Achieving Unbrickable Remote Firmware Updates on MCUs with a Microvisor Architecture
January 16, 2023
For many years, microcontrollers have been a staple in various products, continuously revolutionizing their feature sets, reliability, and performance. Moore's Law has brought 16- and 32-bit processing to even the smallest and most affordable consumer products.
The presence of larger memory and CPU power has allowed the use of real-time operating systems (RTOS) where previously developers had to rely on "bare metal" coding. However, as products have evolved to become connected devices in the context of IoT, it has revealed fundamental shortcomings in the traditional methods of software development for microcontrollers.
This article is the first in a series of articles covering a new IoT architecture that promises relief: a microvisor-based approach.
Consistent Device Reachability is Key in IoT Projects
Whereas an unconnected product might comprise 90% application code and 10% third-party code (and ongoing maintenance isn’t required as physical access would be required for any attack), connected products are often 20% application code and 80% third-party code, all of which has to be maintained to protect the user and manufacturer’s reputation.
Integrating and maintaining external components not only increases the lifetime costs of a product, but it also fails to provide any added value or differentiation in the market, being invisible to the end-users. This has led to a significant amount of resources, both in terms of time and money, being wasted on recreating connectivity solutions for every IoT product, rather than focusing on unique features or capabilities.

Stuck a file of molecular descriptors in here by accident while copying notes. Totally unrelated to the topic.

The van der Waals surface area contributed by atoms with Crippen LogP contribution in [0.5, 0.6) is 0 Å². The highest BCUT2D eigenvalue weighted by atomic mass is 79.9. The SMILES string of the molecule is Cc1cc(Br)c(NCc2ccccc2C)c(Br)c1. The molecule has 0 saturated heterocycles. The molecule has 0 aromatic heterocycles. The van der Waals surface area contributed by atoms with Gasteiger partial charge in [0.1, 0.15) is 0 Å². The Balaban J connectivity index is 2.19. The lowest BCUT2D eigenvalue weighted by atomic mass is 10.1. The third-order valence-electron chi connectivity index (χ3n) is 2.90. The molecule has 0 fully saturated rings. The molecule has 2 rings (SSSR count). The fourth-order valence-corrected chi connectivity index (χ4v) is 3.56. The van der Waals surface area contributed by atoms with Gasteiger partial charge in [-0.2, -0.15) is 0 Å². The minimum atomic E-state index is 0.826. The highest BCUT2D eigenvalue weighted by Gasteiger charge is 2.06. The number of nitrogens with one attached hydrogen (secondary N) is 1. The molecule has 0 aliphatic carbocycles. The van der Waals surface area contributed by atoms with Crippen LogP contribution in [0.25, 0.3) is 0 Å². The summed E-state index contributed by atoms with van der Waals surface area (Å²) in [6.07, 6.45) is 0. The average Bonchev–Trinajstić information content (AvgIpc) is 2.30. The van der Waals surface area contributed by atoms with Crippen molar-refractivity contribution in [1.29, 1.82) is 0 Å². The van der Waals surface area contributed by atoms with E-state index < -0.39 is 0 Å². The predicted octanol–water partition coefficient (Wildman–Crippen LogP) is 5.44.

Additionally, the lack of relevant domain knowledge and the pressures of complexity, budgets, and schedules, leads to latent security issues that can compromise the security of the product in the future. To get relief from these burdens, many businesses resort to IoT platforms, as can be seen from a recent survey by Transforma Insights – and rightfully so.
Several key factors impact the viability of any IoT project – especially in the industrial sector:
- Consistent device reachability: Maintaining reliable and consistent communication between connected devices and the cloud
- Trustworthy device-to-cloud security: Maintaining the integrity and confidentiality of connected devices at both hardware and application level
- Predictable end-to-end cost: Knowing the cost for long-term security upfront
The convenience of using a pre-built platform for IoT device management, to take care of security, the capability of OTA firmware updates, and device lifecycle management, is highly appreciated by many users. However, these platforms can also be quite restrictive in terms of developer flexibility, limiting choices in programming language, operating system, and development tools. While this level of control may be suitable for end-users who are new to hardware and firmware engineering, it can present a significant obstacle for experienced developers looking to integrate connectivity into their existing devices. Industry analyst Arnal Dayaratna, IDC, calls this requirement of openness out in a recent market note on edge application development, saying: